After speaking strongly about religious freedom as a key American foreign policy objective in February, President Obama failed to talk about the issue with King Abdullah of Saudi Arabia, a few weeks later. Saudi Arabia has one of the worst records on religious freedom. “The Islamic nation is ranked as No. 6 on Open Doors’ World Watch List of countries where Christians face the most severe persecution.”
The president had reaffirmed his opinion after meeting with Pope Francis. In addition, 70 members of the U.S. Congress sent an open letter to President Obama specifically asking him to address the “serious human rights violations,” with the king.
“How, despite all of this, the president could stay completely silent about religious freedom during his meeting [with the king] is remarkable,” said Todd Daniels, spokesman for International Christian Concern, a religious freedom watch group. Discussion between the two men centered on the conflict in Syria and the nuclear capabilities of Iran, but did not address human rights issues.
In Saudi Arabia “Christians there are forbidden from practicing their faith publicly, and citizens who convert from Islam to Christianity face the death penalty.”
At the prayer breakfast, President Obama said, “We know that each of us is wonderfully made in the image of God. We therefore believe in the inherent dignity of every human being – dignity that no earthly power can take away,” the U.S. president declared. “And central to that dignity is freedom of religion – the right of every person to practice their faith how they choose, to change their faith if they choose, or to practice no faith at all, and to do this free from persecution and fear.”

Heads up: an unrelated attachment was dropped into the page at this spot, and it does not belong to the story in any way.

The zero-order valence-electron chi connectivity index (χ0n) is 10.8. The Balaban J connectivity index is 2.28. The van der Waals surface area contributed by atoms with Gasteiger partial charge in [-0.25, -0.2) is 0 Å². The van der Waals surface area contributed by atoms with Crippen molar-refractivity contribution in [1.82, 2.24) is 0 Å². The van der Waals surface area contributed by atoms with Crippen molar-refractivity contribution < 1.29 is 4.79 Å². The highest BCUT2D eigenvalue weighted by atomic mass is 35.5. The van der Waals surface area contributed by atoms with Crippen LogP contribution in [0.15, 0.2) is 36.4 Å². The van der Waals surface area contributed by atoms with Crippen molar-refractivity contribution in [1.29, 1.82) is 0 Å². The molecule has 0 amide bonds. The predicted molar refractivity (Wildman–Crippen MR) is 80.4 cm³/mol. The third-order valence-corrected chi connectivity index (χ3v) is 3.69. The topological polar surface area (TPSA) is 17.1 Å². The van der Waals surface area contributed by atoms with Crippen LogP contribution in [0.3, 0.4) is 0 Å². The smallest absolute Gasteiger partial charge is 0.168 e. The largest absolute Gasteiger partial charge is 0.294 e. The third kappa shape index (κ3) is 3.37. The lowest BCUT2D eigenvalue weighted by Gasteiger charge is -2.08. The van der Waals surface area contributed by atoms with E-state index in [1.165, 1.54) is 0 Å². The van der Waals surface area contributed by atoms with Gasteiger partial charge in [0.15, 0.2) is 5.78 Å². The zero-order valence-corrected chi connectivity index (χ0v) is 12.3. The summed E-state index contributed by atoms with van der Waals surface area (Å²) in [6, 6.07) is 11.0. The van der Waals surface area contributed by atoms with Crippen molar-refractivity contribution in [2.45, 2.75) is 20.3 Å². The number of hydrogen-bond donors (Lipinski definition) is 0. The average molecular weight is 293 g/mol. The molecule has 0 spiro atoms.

He added, “Promoting religious freedom is a key objective of U.S. foreign policy, and I’m proud that no nation on Earth does more to stand up for the freedom of religion around the world than the United States of America.”
“The president’s silence today in Saudi Arabia and the long running vacancies at the State Department tell us more clearly than anything else that international human rights issues and religious freedom are not at the top of this administration’s agenda,” said the ICC.
Freedom of conscience and freedom of religion is waning even in western nations like the United States. This must happen for a change to take place in the constitutional laws granting true religious freedom.
“Heretofore those who presented the truths of the third angel’s message have often been regarded as mere alarmists. Their predictions that religious intolerance would gain control in the United States, that church and state would unite to persecute those who keep the commandments of God, have been pronounced groundless and absurd. It has been confidently declared that this land could never become other than what it has been–the defender of religious freedom. But as the question of enforcing Sunday observance is widely agitated, the event so long doubted and disbelieved is seen to be approaching, and the third message will produce an effect which it could not have had before.” The Great Controversy, page 605